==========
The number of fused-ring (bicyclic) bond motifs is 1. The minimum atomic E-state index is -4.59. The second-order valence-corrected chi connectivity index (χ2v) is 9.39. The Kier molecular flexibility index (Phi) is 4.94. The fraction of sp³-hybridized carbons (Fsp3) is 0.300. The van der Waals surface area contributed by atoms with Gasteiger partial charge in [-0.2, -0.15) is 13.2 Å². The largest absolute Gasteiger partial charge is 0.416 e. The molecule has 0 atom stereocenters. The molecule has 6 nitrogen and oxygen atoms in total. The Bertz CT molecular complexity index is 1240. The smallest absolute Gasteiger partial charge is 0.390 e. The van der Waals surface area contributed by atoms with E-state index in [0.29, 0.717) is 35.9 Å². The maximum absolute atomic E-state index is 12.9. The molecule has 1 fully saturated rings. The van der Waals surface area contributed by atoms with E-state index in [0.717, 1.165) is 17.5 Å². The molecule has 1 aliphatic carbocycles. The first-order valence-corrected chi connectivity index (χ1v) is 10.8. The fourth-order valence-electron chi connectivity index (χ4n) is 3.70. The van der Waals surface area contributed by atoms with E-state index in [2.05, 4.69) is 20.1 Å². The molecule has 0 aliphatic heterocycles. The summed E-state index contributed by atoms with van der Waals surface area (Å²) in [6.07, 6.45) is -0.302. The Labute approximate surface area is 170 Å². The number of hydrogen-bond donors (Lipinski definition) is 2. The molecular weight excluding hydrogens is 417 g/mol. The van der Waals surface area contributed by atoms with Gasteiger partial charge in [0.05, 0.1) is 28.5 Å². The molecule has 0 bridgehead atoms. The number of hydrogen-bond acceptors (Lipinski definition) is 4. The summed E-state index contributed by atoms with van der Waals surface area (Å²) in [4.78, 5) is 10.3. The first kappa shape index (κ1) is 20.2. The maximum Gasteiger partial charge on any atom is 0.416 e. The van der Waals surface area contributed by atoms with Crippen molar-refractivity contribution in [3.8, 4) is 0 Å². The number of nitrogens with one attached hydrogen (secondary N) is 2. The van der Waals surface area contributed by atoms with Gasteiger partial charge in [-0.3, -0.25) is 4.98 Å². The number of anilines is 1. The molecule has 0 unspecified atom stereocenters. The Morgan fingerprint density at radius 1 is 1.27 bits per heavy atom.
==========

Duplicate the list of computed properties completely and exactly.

The number of fused-ring (bicyclic) bond motifs is 1. The minimum atomic E-state index is -4.59. The second-order valence-corrected chi connectivity index (χ2v) is 9.39. The Kier molecular flexibility index (Phi) is 4.94. The fraction of sp³-hybridized carbons (Fsp3) is 0.300. The van der Waals surface area contributed by atoms with Gasteiger partial charge in [-0.2, -0.15) is 13.2 Å². The largest absolute Gasteiger partial charge is 0.416 e. The molecule has 0 atom stereocenters. The molecule has 6 nitrogen and oxygen atoms in total. The Bertz CT molecular complexity index is 1240. The smallest absolute Gasteiger partial charge is 0.390 e. The van der Waals surface area contributed by atoms with E-state index in [0.29, 0.717) is 35.9 Å². The maximum absolute atomic E-state index is 12.9. The molecule has 1 fully saturated rings. The van der Waals surface area contributed by atoms with E-state index in [0.717, 1.165) is 17.5 Å². The molecule has 1 aliphatic carbocycles. The first-order valence-corrected chi connectivity index (χ1v) is 10.8. The fourth-order valence-electron chi connectivity index (χ4n) is 3.70. The van der Waals surface area contributed by atoms with E-state index in [2.05, 4.69) is 20.1 Å². The molecule has 0 aliphatic heterocycles. The summed E-state index contributed by atoms with van der Waals surface area (Å²) in [6.07, 6.45) is -0.302. The Labute approximate surface area is 170 Å². The number of hydrogen-bond donors (Lipinski definition) is 2. The molecular weight excluding hydrogens is 417 g/mol. The van der Waals surface area contributed by atoms with Gasteiger partial charge in [0.05, 0.1) is 28.5 Å². The molecule has 0 bridgehead atoms. The number of hydrogen-bond acceptors (Lipinski definition) is 4. The summed E-state index contributed by atoms with van der Waals surface area (Å²) in [4.78, 5) is 10.3. The first kappa shape index (κ1) is 20.2. The maximum Gasteiger partial charge on any atom is 0.416 e. The van der Waals surface area contributed by atoms with Crippen molar-refractivity contribution in [3.8, 4) is 0 Å². The number of nitrogens with one attached hydrogen (secondary N) is 2. The van der Waals surface area contributed by atoms with Gasteiger partial charge in [-0.3, -0.25) is 4.98 Å². The number of anilines is 1. The molecule has 0 unspecified atom stereocenters. The Morgan fingerprint density at radius 1 is 1.27 bits per heavy atom.